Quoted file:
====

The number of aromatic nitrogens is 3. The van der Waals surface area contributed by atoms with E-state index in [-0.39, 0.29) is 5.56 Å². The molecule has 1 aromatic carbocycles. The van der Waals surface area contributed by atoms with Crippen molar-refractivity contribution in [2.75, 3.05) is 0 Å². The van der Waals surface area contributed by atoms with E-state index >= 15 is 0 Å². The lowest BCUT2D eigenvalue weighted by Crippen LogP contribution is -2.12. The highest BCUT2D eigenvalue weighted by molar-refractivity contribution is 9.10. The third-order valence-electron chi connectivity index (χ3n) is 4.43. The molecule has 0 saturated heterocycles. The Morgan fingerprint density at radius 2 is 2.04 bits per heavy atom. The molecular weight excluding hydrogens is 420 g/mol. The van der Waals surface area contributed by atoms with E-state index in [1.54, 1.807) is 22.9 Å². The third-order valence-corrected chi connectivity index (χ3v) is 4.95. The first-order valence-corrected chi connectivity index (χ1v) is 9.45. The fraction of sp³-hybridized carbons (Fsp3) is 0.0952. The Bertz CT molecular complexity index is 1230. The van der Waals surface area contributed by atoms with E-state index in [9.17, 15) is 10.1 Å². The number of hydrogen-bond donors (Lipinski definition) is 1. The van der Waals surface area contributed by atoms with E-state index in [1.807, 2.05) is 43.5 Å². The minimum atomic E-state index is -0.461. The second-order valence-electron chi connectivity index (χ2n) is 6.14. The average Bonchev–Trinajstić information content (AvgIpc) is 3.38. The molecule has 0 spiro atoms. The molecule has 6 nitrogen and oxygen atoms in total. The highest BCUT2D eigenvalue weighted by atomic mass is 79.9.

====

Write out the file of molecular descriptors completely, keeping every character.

The number of aromatic nitrogens is 3. The van der Waals surface area contributed by atoms with E-state index in [-0.39, 0.29) is 5.56 Å². The molecule has 1 aromatic carbocycles. The van der Waals surface area contributed by atoms with Crippen molar-refractivity contribution in [2.75, 3.05) is 0 Å². The van der Waals surface area contributed by atoms with E-state index >= 15 is 0 Å². The lowest BCUT2D eigenvalue weighted by Crippen LogP contribution is -2.12. The highest BCUT2D eigenvalue weighted by molar-refractivity contribution is 9.10. The third-order valence-electron chi connectivity index (χ3n) is 4.43. The molecule has 0 saturated heterocycles. The Morgan fingerprint density at radius 2 is 2.04 bits per heavy atom. The molecular weight excluding hydrogens is 420 g/mol. The van der Waals surface area contributed by atoms with E-state index in [1.54, 1.807) is 22.9 Å². The third-order valence-corrected chi connectivity index (χ3v) is 4.95. The first-order valence-corrected chi connectivity index (χ1v) is 9.45. The fraction of sp³-hybridized carbons (Fsp3) is 0.0952. The Bertz CT molecular complexity index is 1230. The van der Waals surface area contributed by atoms with E-state index in [9.17, 15) is 10.1 Å². The number of hydrogen-bond donors (Lipinski definition) is 1. The van der Waals surface area contributed by atoms with E-state index in [1.807, 2.05) is 43.5 Å². The minimum atomic E-state index is -0.461. The second-order valence-electron chi connectivity index (χ2n) is 6.14. The average Bonchev–Trinajstić information content (AvgIpc) is 3.38. The molecule has 0 spiro atoms. The molecule has 6 nitrogen and oxygen atoms in total. The highest BCUT2D eigenvalue weighted by atomic mass is 79.9.